Weiberfastnacht 2: The Reaping Of The Ties

Last February, I wrote about Fasching, including “Weiberfastnacht”, or “Women’s carnival night”.  Here’s a quick recap about Weiberfastnacht:

The Thursday before Ash Wednesday is known as Weiberfastnacht.  On this day tradition dictates that women are allowed to cut off the tie of any man within reach.    The women are also allowed to kiss any man they like, according to some versions of tradition. 

I didn’t last long at all today.  It’s just 10:30 and I’m already snipped:

tie

One of my colleagues is a tie hunter. She shows off her trophies on the wall.  Some of these are paper-  after the first two ties were cut, the other men in the office started to put on paper ties.  It’s a massacre!

trophywall

It’s not all wardrobe-bloodshed, though.  At the start of Fasching, sometimes the RVV (the local public transit authority) gives away Krapfen (donuts) at the main bus station.  Just look for the fuzzy green hats and reflective vests…

donuts2 donuts1

Watch out for your neckties, friends!  Have any of you had your ties cut (or done some tie cutting) yourself?

12 thoughts on “Weiberfastnacht 2: The Reaping Of The Ties

            1. That’s part of the difference between “Fastnacht/Karneval” and “Fasching.”
              The whole “cutting ties” and kissing business is very Bavarian and closely tied to Fasching. Also tonight is generally the craziest night in all the areas that celebrate this tradition as opposed to the areas that celebrate Karneval where it’s all about “Rosenmontag.”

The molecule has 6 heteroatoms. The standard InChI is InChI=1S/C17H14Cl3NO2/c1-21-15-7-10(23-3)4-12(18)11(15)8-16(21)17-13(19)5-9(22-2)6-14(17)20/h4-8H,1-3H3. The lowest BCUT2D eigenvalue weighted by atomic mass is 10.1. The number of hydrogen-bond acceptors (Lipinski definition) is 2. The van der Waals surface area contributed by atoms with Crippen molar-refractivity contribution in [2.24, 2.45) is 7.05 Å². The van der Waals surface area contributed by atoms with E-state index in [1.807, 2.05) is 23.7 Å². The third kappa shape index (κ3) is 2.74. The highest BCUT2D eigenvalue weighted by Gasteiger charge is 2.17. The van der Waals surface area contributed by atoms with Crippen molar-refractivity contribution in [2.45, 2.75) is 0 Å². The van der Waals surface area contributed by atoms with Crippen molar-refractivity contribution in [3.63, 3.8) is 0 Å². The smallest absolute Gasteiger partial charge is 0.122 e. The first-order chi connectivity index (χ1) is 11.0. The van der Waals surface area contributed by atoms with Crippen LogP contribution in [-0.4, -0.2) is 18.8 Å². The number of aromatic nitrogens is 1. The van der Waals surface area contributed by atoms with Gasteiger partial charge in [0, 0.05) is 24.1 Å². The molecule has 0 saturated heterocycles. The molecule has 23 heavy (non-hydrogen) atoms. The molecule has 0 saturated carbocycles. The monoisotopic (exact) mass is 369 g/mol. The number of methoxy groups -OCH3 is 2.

In Fastnacht areas women usually dress up as witches today, followed by a big witchhunt and sometimes a symbolic “burning of the witches.”
              The Bavarian tradition starts out the same, but as soon as the crowd rounds up the witches in the town center they break free and start hunting down their oppressors, cutting ties (strong symbol right there :D), kissing, blackmailing them for free drinks etc.

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              1. tg

                Mmmmh, cannot quite agree with you. Although Bavaria has a lot of (weird) traditions, “cutting ties” does not originate from here. The “cutting ties”-tradition comes from Cologne, where there is not “all about Rosenmontag” but where every day from Weiberfastnacht (Thurday) up to the following Wednesday (Aschermittwoch) is full of different traditions with Weiberfastnacht one of the most important days (when most Cologne based businesses and firms are closed for the afternoon).

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  2. Hey – thanks for this great post. It was informative as I was creating a post about Weiberfastnacht for our blog, the Global Citizen Daily (http://globalcitizendaily.com/story/global-citizenship/2013/03/celebrating-girl-power-in-the-traditional-german-way). Borrowed your funny pic of the Tie Hunter’s board of clipped ties (with credit) and linked to your blog as well. Hope you get some traffic from us! Thanks for creating such entertaining posts.

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